I remember when the sky changed, when it flew in through Dad’s open window, full of salt and excitement. The first to see the sea, to shriek her name out always won that precious gift of a father’s Well Done! At the house, piling out, all five of us. We stretched our little legs and, with our childish arms, pushed out the old home-spun boundaries as far as we dared. This was the start of 3 weeks of sand between our toes among strangers who knew nothing of our past mistakes or misdemeanours. The old picnic box, not seen for a whole year, opened to show a whole lunchtime in pale and darker green, each piece held tightly in place with leather straps and brass poppers. Wine glasses clamped to the lid threw rainbows as they caught the sun and laughed back. Unpacked, and having found our beds, laid down our teddies and our flowery summer nighties, we pulled on shorts and tees, threw our white sox of travel aside and pushed our brave toes into jelly shoes, lining up for the beach.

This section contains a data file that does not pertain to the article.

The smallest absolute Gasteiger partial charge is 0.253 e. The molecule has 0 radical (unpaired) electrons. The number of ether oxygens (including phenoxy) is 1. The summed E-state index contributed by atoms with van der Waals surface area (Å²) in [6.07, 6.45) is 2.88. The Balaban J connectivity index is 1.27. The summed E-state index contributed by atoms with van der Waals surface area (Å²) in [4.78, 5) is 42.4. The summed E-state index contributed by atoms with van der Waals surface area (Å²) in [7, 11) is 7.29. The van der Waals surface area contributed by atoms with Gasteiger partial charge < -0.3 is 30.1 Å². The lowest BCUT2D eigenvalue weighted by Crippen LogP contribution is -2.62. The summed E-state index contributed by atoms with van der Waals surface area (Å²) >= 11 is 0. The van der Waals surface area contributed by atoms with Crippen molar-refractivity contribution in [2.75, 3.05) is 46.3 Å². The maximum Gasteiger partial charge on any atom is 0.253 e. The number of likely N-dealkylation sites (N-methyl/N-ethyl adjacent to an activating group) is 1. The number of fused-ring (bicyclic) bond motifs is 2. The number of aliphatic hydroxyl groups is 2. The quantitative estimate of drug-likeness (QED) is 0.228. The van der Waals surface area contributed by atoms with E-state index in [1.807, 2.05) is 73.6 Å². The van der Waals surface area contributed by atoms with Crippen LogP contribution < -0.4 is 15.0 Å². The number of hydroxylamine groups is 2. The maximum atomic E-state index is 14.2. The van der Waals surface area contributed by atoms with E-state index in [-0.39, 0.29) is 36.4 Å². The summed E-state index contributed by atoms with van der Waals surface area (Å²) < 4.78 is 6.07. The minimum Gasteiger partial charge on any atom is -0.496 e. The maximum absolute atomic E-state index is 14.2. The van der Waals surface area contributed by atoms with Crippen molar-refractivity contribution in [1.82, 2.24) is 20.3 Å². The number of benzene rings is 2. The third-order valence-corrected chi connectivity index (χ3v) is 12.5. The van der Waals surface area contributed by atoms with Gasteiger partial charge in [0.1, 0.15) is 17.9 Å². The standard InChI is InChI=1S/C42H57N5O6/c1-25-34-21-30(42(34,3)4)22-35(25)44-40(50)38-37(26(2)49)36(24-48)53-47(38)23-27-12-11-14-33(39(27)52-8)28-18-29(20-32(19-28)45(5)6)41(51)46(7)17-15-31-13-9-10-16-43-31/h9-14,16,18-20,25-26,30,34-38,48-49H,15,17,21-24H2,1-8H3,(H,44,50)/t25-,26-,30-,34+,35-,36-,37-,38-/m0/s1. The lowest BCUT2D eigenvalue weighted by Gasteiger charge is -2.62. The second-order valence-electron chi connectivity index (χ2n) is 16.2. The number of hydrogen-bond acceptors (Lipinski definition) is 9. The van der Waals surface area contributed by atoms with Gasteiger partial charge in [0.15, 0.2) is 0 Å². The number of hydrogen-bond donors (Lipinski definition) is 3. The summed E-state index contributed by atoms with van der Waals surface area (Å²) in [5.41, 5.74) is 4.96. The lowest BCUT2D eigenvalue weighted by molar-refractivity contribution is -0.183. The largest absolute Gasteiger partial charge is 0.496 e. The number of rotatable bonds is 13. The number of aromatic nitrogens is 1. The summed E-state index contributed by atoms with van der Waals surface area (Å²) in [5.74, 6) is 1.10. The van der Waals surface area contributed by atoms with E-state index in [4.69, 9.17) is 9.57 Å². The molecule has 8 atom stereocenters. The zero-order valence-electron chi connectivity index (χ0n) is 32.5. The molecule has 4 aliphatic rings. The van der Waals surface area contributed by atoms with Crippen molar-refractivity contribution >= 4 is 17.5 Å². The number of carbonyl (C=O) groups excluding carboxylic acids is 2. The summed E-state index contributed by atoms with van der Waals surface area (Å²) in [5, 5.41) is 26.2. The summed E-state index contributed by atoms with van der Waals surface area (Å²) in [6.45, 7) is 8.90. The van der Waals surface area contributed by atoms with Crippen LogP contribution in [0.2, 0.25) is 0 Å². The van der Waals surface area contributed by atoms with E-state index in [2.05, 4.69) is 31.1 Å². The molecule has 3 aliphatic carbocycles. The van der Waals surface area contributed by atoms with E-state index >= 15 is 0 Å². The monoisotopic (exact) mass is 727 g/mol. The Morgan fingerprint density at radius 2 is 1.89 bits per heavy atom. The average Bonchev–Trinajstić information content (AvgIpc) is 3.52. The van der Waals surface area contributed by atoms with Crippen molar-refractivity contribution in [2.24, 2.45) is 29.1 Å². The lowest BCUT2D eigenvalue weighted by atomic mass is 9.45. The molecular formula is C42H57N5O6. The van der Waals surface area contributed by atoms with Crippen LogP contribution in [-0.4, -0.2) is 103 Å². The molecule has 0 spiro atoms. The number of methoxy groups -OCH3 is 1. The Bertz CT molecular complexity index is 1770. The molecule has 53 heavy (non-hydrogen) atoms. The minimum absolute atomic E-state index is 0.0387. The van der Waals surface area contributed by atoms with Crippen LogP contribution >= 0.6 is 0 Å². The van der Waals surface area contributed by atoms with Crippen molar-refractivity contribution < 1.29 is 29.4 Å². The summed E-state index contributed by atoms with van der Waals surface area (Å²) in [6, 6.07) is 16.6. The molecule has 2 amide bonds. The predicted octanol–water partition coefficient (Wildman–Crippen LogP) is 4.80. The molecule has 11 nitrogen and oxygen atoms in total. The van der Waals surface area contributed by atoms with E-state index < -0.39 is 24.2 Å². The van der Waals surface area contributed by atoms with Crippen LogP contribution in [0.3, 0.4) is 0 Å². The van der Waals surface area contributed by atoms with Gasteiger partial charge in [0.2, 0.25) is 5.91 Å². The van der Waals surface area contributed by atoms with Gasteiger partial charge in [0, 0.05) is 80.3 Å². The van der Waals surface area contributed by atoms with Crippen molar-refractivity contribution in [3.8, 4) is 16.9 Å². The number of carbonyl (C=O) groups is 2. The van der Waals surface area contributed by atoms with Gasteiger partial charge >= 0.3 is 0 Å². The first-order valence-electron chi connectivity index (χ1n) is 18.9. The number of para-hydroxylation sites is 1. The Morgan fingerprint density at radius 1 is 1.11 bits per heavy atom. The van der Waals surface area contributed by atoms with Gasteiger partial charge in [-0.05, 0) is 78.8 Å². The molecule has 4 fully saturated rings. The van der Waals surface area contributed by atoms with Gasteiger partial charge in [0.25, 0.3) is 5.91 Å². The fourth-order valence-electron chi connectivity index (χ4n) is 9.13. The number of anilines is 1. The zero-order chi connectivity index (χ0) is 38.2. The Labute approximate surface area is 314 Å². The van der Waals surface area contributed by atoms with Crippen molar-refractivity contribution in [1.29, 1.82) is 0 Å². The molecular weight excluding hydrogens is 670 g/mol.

Everyone ready?? Hold hands now! And we were off, a string of excited children, learning how to walk anew and desperate to run towards the stall that sold spun sugar in pink clouds. The beach stretched for miles both ways and would lay down obligingly flat for us every single glorious day, just waiting for little hands to raise a fortress.

Island Blog – A Single Thread

In the morning there is light. At night, there is dark. A natural process and, obvious to us all. No surprises there. As the world turns we lose and then we gain the burning light from our sun. The tides ebb and flow on a regular basis, pulled by the moon; we have breakfast on waking and supper before sleep. Beyond the odd deviation, such as a son-in-law who can eat reheated lasagne instead of cornflakes of a morning, we tend to stick to patterns long written down with a deferential nod to the historical family ‘bible’. Some of us break out, deciding not to continue such a dull and predictable daily plan, but, over time, many of us revert to type. We continue doing what we always did, what our parents did, seeing through a learned perspective a world we can understand and accept. Others may do it another way, but that is not for us. Let them eat cake, if cake is what they know and understand. Me? I prefer lasagne, and what they do is fine, as long as they do it over there on the other side of my garden gate.